Leading off today:
The Illinois High School Association board will listen to arguments Monday regarding the eligibility of four athletes from one small school not far from Chicago. Though their eventual ruling will carry no weight outside that state -- and may be struck down in the legal system -- plenty of people across the country will be watching.
It comes down to a classic case of deciding whether the teens from war-ravaged Sudan should be allowed to make the most of their move to the land of opportunity or if perhaps someone else is trying to be opportunistic at their expense.
Administrators at Mooseheart High School, a privately funded school 35 miles west of Chicago, say they accepted the students as part of a tradition of helping. But the Associated Press reported that the executive director of IHSA has ruled the school broke a prohibition on high school recruiting when it accepted three basketball players and a distance runner from A-HOPE, an Indiana-based foundation that paid for the athletes to come to the United States. The ruling came after the basketball coach from another school complained.
It doesn't help the school's case that A-HOPE founder Mark Adams has previously found himself in NCAA cross-hairs. Last month, the NCAA suspended two Indiana University freshmen for nine games and required them to repay a part of the impermissible benefits they received from Adams, including plane tickets, housing and clothing. The NCAA classified Adams as an IU booster because he once donated $185 to a university sports club.
Mooseheart's appeal of the preliminary ruling allowed 6-foot-7-inch Mangisto Deng, 6-8 Makur Puou and 7-foot Akim Nyang to continue playing for the moment, and the team is 3-3. But the four athletes, all juniors, face uncertain futures because of the potential impact if they're banned from high school sports. Mooseheart administrator Scott Hart said the players have attracted some interest from mid-major colleges such as Wichita State and Indiana State.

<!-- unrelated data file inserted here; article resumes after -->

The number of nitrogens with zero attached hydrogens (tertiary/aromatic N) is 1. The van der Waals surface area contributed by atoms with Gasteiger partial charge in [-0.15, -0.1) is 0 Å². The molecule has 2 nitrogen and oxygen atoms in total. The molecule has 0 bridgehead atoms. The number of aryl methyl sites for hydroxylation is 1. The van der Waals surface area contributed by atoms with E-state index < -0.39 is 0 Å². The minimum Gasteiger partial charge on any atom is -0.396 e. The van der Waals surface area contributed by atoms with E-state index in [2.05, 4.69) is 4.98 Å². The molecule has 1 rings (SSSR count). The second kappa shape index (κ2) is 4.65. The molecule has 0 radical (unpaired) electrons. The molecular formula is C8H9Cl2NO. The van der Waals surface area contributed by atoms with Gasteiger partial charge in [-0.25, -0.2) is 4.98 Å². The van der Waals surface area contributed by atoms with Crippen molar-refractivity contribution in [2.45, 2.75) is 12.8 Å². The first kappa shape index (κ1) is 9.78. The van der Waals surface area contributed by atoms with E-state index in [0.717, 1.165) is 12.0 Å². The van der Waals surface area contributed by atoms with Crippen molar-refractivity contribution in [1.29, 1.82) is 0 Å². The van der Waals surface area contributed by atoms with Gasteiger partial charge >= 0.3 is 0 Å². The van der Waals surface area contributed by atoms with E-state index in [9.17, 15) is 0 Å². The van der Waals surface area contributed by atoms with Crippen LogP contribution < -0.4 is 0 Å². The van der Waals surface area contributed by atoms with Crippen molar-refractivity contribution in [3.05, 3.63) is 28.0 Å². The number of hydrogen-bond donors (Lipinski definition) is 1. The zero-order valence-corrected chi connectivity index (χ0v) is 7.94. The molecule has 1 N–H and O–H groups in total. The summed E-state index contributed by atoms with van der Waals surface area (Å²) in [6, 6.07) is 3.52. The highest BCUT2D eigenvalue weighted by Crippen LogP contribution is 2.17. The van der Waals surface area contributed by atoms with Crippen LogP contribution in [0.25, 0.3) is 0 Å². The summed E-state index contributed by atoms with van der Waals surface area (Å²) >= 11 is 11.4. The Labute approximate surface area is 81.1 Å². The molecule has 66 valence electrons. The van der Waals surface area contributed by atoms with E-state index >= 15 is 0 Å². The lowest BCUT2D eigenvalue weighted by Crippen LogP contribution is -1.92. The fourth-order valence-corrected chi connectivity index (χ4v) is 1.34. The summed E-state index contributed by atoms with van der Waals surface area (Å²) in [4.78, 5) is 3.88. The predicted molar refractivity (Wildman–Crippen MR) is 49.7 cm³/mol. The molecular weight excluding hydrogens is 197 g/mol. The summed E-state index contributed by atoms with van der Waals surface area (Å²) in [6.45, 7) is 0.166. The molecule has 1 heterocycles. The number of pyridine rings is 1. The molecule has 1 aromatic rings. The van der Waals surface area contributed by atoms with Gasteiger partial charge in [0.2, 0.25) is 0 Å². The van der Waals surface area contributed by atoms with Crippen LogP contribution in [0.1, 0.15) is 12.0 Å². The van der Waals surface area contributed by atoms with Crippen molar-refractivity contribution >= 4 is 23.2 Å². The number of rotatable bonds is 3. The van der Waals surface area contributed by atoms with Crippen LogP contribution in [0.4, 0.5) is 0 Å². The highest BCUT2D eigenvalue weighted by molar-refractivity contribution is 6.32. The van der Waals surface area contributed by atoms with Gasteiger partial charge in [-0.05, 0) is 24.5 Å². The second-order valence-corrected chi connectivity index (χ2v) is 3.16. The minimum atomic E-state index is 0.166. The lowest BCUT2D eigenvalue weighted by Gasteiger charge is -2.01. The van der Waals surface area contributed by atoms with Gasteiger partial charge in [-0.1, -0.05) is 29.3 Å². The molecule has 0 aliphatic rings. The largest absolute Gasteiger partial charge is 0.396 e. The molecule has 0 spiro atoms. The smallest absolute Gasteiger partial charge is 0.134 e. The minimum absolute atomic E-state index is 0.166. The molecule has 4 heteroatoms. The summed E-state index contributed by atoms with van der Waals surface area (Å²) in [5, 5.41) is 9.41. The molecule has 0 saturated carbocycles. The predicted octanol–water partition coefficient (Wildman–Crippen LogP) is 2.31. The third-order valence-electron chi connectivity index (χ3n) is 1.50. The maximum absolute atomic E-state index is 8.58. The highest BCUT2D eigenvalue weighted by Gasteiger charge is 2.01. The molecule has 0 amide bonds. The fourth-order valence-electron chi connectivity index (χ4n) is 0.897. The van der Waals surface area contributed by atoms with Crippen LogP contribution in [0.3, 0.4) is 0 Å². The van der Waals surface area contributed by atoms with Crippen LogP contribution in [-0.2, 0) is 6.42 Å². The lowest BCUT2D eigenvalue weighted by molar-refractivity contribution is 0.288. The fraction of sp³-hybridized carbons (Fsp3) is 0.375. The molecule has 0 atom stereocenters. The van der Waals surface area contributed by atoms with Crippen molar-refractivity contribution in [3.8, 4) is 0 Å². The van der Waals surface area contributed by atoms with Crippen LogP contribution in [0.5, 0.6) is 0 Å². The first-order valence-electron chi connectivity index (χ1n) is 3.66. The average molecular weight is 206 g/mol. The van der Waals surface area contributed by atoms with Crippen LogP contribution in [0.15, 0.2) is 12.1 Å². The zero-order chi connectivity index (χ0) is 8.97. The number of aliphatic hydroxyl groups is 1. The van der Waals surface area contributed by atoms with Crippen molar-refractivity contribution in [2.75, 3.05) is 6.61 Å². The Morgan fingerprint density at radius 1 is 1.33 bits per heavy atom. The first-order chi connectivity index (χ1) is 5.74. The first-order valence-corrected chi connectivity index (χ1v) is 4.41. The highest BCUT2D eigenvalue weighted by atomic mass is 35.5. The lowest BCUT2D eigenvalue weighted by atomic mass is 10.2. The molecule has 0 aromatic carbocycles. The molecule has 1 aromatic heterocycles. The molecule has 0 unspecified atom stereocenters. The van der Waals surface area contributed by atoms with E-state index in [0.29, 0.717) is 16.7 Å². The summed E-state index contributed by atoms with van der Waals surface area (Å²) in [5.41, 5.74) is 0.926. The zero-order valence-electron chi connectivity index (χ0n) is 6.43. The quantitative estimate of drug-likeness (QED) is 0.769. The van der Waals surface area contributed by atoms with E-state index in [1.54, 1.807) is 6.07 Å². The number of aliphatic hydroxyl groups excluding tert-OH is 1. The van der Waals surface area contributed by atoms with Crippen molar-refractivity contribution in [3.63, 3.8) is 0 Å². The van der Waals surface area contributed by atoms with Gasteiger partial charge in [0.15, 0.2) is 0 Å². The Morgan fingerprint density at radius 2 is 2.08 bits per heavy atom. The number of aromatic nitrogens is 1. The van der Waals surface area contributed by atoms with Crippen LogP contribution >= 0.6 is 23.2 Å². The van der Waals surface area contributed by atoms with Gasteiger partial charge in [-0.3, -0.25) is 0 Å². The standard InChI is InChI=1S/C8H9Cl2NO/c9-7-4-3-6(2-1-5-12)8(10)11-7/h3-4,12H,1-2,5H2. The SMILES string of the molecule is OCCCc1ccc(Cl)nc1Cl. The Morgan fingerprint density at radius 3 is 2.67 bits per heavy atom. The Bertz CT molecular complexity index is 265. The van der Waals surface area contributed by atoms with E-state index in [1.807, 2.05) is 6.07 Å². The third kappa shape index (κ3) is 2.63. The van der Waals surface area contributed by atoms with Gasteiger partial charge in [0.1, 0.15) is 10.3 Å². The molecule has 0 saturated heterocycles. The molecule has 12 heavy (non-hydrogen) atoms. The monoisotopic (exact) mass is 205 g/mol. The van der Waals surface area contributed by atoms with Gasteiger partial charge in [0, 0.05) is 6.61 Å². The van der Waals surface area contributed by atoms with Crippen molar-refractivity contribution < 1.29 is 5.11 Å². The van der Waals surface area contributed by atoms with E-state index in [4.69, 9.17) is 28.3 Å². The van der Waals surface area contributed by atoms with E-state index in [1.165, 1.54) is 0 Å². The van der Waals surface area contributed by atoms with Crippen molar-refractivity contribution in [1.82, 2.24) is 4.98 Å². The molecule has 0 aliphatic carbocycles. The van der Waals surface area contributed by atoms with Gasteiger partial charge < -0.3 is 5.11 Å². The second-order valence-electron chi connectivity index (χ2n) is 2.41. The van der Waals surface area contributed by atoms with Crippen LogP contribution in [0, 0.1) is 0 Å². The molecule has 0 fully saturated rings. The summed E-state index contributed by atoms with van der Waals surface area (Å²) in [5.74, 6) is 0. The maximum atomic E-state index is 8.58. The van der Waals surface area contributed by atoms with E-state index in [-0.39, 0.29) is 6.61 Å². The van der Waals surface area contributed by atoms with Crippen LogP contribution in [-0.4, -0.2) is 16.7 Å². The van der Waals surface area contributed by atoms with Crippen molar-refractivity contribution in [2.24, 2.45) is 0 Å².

"We don't have family here. Nobody's going to pay for our college," Deng told the AP. "That's why we're working hard in the sport so we can go to college and pay for our scholarships."
Deng and Puou said they want to be businessmen when they return to Sudan. Nyang said he wants to be an engineer, and runner Wal Khat said he wants to be a pilot.
"When we leave Mooseheart, we need something for support ... No one will pay for you," Khat said.
All-state soccer: Remsen senior forward Erin O'Connor earned first-team all-state honors for the third straight season, capping her career with selection as the New York Class D soccer player of the year.
The New York State Sportswriters and Coaches Organization for Girls Sports released its all-state team, players of the year and coaches of the year Sunday evening.
Niskayuna's Meghan Doyle and Washingtonville's Alana O'Neill, both juniors, shared the Class AA player of the year.
Class A also had co-recipients -- junior Christina Klaum (Rockville Centre South Side) and senior Morgan Santoro (Islip). Both repeated as first-team selections.
Greece Odyssey senior midfielder Emily Tucker was selected the Class B player of the year, and Class C honors went to Hoosick Falls senior forward Grace DeLurey.
The full list of all-star selections can be found here.
Playoff format change? Section 9's football committee is discussing expanding the Class AA playoffs from four to eight teams beginning in 2014, the Times Herald-Record reported last week.
Currently, the top two teams in Class AA Division I and Division II, each containing five schools, qualify for the semifinals. However, no Division II team has ever won the championship, suggesting that third- and even fourth-place